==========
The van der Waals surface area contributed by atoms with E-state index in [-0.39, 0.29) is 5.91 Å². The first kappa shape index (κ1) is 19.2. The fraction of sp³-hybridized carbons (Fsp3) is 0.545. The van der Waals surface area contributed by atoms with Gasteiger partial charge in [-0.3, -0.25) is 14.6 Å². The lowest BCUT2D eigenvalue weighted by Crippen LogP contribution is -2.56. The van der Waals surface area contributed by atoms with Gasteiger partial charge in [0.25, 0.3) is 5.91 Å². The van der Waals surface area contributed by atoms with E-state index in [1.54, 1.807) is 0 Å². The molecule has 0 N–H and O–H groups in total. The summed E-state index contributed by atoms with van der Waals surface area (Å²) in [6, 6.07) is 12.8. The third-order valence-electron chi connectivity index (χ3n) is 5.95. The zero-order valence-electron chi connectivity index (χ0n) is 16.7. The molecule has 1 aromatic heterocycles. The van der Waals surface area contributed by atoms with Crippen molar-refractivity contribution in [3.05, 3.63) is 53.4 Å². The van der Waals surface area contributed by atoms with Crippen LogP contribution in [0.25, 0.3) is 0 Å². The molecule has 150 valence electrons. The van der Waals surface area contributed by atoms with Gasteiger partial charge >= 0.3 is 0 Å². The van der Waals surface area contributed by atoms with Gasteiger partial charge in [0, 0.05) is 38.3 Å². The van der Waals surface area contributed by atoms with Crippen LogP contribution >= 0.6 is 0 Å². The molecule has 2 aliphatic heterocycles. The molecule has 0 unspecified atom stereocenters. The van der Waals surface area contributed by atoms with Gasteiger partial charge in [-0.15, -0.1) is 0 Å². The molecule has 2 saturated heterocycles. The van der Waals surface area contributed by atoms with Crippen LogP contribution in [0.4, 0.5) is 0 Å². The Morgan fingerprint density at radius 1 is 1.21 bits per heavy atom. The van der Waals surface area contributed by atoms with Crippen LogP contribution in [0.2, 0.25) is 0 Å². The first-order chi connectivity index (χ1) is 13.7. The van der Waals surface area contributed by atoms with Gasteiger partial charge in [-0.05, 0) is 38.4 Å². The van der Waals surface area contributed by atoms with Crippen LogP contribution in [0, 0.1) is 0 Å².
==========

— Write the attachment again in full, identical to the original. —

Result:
The van der Waals surface area contributed by atoms with E-state index in [-0.39, 0.29) is 5.91 Å². The first kappa shape index (κ1) is 19.2. The fraction of sp³-hybridized carbons (Fsp3) is 0.545. The van der Waals surface area contributed by atoms with Gasteiger partial charge in [-0.3, -0.25) is 14.6 Å². The lowest BCUT2D eigenvalue weighted by Crippen LogP contribution is -2.56. The van der Waals surface area contributed by atoms with Gasteiger partial charge in [0.25, 0.3) is 5.91 Å². The van der Waals surface area contributed by atoms with E-state index in [1.54, 1.807) is 0 Å². The molecule has 0 N–H and O–H groups in total. The summed E-state index contributed by atoms with van der Waals surface area (Å²) in [6, 6.07) is 12.8. The third-order valence-electron chi connectivity index (χ3n) is 5.95. The zero-order valence-electron chi connectivity index (χ0n) is 16.7. The molecule has 1 aromatic heterocycles. The van der Waals surface area contributed by atoms with Crippen molar-refractivity contribution in [3.05, 3.63) is 53.4 Å². The van der Waals surface area contributed by atoms with Crippen LogP contribution in [0.25, 0.3) is 0 Å². The molecule has 150 valence electrons. The van der Waals surface area contributed by atoms with Gasteiger partial charge >= 0.3 is 0 Å². The van der Waals surface area contributed by atoms with Gasteiger partial charge in [0, 0.05) is 38.3 Å². The van der Waals surface area contributed by atoms with Crippen LogP contribution >= 0.6 is 0 Å². The molecule has 2 aliphatic heterocycles. The molecule has 0 unspecified atom stereocenters. The van der Waals surface area contributed by atoms with Gasteiger partial charge in [-0.15, -0.1) is 0 Å². The molecule has 2 saturated heterocycles. The van der Waals surface area contributed by atoms with Crippen LogP contribution in [0.4, 0.5) is 0 Å². The Morgan fingerprint density at radius 1 is 1.21 bits per heavy atom. The van der Waals surface area contributed by atoms with Crippen LogP contribution in [0.2, 0.25) is 0 Å². The first-order chi connectivity index (χ1) is 13.7. The van der Waals surface area contributed by atoms with Gasteiger partial charge in [-0.05, 0) is 38.4 Å². The van der Waals surface area contributed by atoms with Crippen LogP contribution in [0, 0.1) is 0 Å².